If you had any doubt as to the direction of Lord Patten’s review of Kissinger: 1923-1968: The Idealist, by Niall Ferguson might take, this sentence assuages any doubt the reader might have entertained:
What these passages admittedly do is to remind us that Kissinger’s life is not a value-free zone; he was clearly shaped more by Spinoza and Kant than by Machiavelli.
Mr. Ferguson’s use of the word Idealist in his title gave an intellectual opportunity to Lord Patten to follow his lead.Compare Lord Patton’s review, carefully laundered and pressed, with Michael O’Donnell’s review at The Washington Monthly.
On the question of Idealist vs Realist here is a telling part of Mr. O’Donnell’s argument:
The subtitle of this volume gives some indication of what Ferguson is missing in his psychoanalysis of Kissinger’s critics: The Idealist. The author’s revisionist thesis is that Kissinger was not in fact a realist, as he is so frequently portrayed. Hence Ferguson provides lofty epigrams from his subject to begin his chapters, such as this one: “It is true that ours is an attempt to exhibit Western values, but less by what we say than by what we do.” He shows us Kissinger moralizing against the use of “small countries as pawns” in the game of global strategy. Ferguson even quotes Kissinger privately scolding the Kennedy administration (those “unscrupulous pragmatists”) for tacitly authorizing the assassination of South Vietnam’s Ngo Dinh Diem: “The honor and the moral standing of the United States require that a relationship exists between ends and means.… Our historical role has been to identify ourselves with the ideals and deepest hopes of mankind.”
Horseshit. By reproducing these quotations with a straight face, Ferguson has made himself a hypocrite’s bullhorn. The ideals and deepest hopes of mankind? Kissinger and Nixon bombed Cambodia to pieces in a secret four-year campaign that annihilated some 100,000 civilians. “Anything that flies, on anything that moves,” were the parameters Kissinger gave to Alexander Haig. He countered African liberation movements by embracing the white supremacists of Rhodesia and South Africa, a policy known as the “Tar Baby option.” Kissinger facilitated the overthrow of the governments of Chile and Argentina by right-wing generals, and then worked tirelessly to deflect criticism of the new governments’ torture and murder. A declassified memorandum of his meeting with Augusto Pinochet in 1976 shows Kissinger in a particularly unflattering light: “We welcomed the overthrow of the Communist-inclined government here. We are not out to weaken your position.” In 1975 Kissinger and President Ford met with Indonesian strongman Suharto and authorized him to invade East Timor, which he promptly did the following day; another 100,000 lost their lives. “It is important that whatever you do succeeds quickly,” Kissinger advised.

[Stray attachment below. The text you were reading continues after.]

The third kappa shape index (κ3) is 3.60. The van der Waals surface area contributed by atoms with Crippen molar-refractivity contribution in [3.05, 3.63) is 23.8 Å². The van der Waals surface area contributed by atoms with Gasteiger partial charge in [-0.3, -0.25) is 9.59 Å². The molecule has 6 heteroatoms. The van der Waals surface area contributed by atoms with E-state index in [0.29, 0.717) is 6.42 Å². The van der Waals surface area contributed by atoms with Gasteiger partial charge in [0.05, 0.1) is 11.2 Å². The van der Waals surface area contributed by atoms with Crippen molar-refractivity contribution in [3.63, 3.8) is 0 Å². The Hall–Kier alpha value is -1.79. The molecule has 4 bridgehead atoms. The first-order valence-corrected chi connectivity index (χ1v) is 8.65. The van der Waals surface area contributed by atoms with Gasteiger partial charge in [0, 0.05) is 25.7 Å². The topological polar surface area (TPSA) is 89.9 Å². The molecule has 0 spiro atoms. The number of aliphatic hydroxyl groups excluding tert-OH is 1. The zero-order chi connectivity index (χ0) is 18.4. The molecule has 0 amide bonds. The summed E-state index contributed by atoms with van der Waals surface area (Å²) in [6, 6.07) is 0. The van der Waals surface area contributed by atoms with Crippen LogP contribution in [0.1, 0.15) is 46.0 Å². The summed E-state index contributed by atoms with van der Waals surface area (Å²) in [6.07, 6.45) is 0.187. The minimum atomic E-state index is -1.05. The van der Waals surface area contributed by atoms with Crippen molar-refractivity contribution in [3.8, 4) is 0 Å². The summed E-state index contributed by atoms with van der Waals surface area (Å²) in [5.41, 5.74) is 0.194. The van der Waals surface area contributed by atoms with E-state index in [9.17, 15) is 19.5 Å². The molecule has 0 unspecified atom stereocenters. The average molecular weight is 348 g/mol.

On the question of the personal vanity of Kissinger, his social and political climbing and his relationship with Nixon, Lord Patten cannot emancipate himself from his awe of The Great Man.Mr. O’Donnell is refreshingly candid, as demonstrated by the last quotation.
The book also largely sidesteps the topic of Kissinger’s famous vanity, thin skin, and penchant for insincere flattery. (This is a man whose memoirs are longer than the combined memoirs of Presidents Johnson, Nixon, Ford, Carter, and Reagan.) Yet when Ferguson addresses Kissinger’s interpersonal traits, it is usually to defend his subject. For instance, Kissinger left academia to advise Nelson Rockefeller on foreign policy throughout the 1960s as the moderate Republican repeatedly sought his party’s presidential nomination. Both of Rockefeller’s biographers, Richard Norton Smith and Cary Reich, portray Kissinger as obsequious to his boss’s face (Smith: “deferential to the point of sycophancy”; Reich: “downright fawning”) yet derisive about him when Rockefeller was not around. We know from many witnesses that a similar pattern prevailed between Kissinger and Nixon the following decade. Yet Ferguson is not convinced: “This does not ring true. Theirs was a turbulent friendship.” Reich cites two separate eyewitness accounts, but Ferguson dismisses them without explaining why they should be disbelieved.
Ferguson concludes this volume with a revisionist telling of Kissinger’s infamous maneuverings during the 1968 presidential election. Hersh was the first to write—and Isaacson and others have verified—that after Rockefeller dropped out of the race, Kissinger provided the Nixon campaign with inside information about the progress of the Vietnam peace talks then under way in Paris. Kissinger had contacts on the staff of the U.S. delegation, and he pumped them for details. He learned that a deal was coming together: Lyndon Johnson would halt the bombing of North Vietnam, and in return North Vietnam would finally come to the table. Kissinger provided information and analysis to Nixon’s aide Richard Allen in breathless telephone calls, which he insisted be kept secret. Nixon’s campaign subsequently passed word to the South Vietnamese government that it could obtain better peace terms under a Nixon administration. South Vietnam pulled out of the talks just days before the U.S. election, the Democratic Party was humiliated, Nixon won the presidency—and then he immediately appointed Kissinger, a man he had met only once, his national security advisor.
After reading Lord Patten, avail yourself of Mr. Michael O’Donnell’s essay titled ‘Restoring Henry’. A brilliant exercise in polemical history, with a winning stylistic verve and ethical pungency .